It also has some unusual limitations. For example, if you are on a phone call, or using data for some function, AlertReady will not interrupt your activity until you end the call, leaving you unaware of the danger. Also, if you miss an alert, and the alert is cancelled before you are able to receive it, you will be unaware. This is problematic in situations like a flash flood, where if you are away, you would not know your house had possibly flooded until you return home or are informed by someone.
SAM reaches nearly every phone. That would include LTE, 3G, CDMA, GSM or any phone that is still capable of receiving SMS text messages. In addition, the alert methods that SAM delivers that AlertReady does not includes WiFi, Bluetooth, BLE (beacons), Digital Signage screens, text to voice, social media and the SAM app. And for older phones that are still in use, SAM’s Bluetooth Push system provides coverage through the Smart Antenna.
Is anybody out there?
It must be understood that even though AlertReady is using the cellular LTE system only, it is not really a cellular telephone feature. Cellular telephone would normally make a one to one connection with your phone number. AlertReady is a broadcast using a special method, so similar to talking on a CB or HAM radio, it broadcasts to everyone in range without ever knowing who received the broadcast. Like listening to AM radio in your car, you can be anywhere within broadcast range and nobody will be able to find you or even know if the broadcast was received by anyone.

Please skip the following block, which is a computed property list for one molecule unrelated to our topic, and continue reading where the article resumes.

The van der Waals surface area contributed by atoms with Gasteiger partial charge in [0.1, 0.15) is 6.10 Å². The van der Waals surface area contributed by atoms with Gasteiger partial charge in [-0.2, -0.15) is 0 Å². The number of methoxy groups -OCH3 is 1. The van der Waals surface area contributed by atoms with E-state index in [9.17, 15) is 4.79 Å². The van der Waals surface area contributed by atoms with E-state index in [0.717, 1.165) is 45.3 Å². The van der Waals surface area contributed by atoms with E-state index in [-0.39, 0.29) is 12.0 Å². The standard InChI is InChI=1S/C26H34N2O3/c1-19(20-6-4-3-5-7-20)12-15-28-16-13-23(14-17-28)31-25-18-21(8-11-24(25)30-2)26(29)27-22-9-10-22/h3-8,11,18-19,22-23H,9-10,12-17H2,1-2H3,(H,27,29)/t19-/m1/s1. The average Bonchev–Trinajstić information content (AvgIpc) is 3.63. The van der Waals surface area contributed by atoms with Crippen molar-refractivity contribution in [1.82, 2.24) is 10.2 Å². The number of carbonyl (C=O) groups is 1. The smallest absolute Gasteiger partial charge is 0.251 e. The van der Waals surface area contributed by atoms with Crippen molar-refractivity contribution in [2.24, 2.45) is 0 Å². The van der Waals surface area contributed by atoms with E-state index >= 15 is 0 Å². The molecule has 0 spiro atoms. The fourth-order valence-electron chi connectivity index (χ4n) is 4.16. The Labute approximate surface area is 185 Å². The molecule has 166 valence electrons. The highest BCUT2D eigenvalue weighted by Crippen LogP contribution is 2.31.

The SAM system can localize phones, so that if the phone’s user were incapacitated, they could be rescued. SAM alerts can go out to everyone, or to just a selected group based on any combination of characteristics.
AlertReady is a decent accessory to add to SAM. It would be especially helpful to those interested in climate change alerts, since it is not likely that any SAM operator would have a reason to send out an alert about a melting iceberg or wildlife habitat impact. But remember, to receive the AlertReady messages, you must have one of the 13 phones currently listed.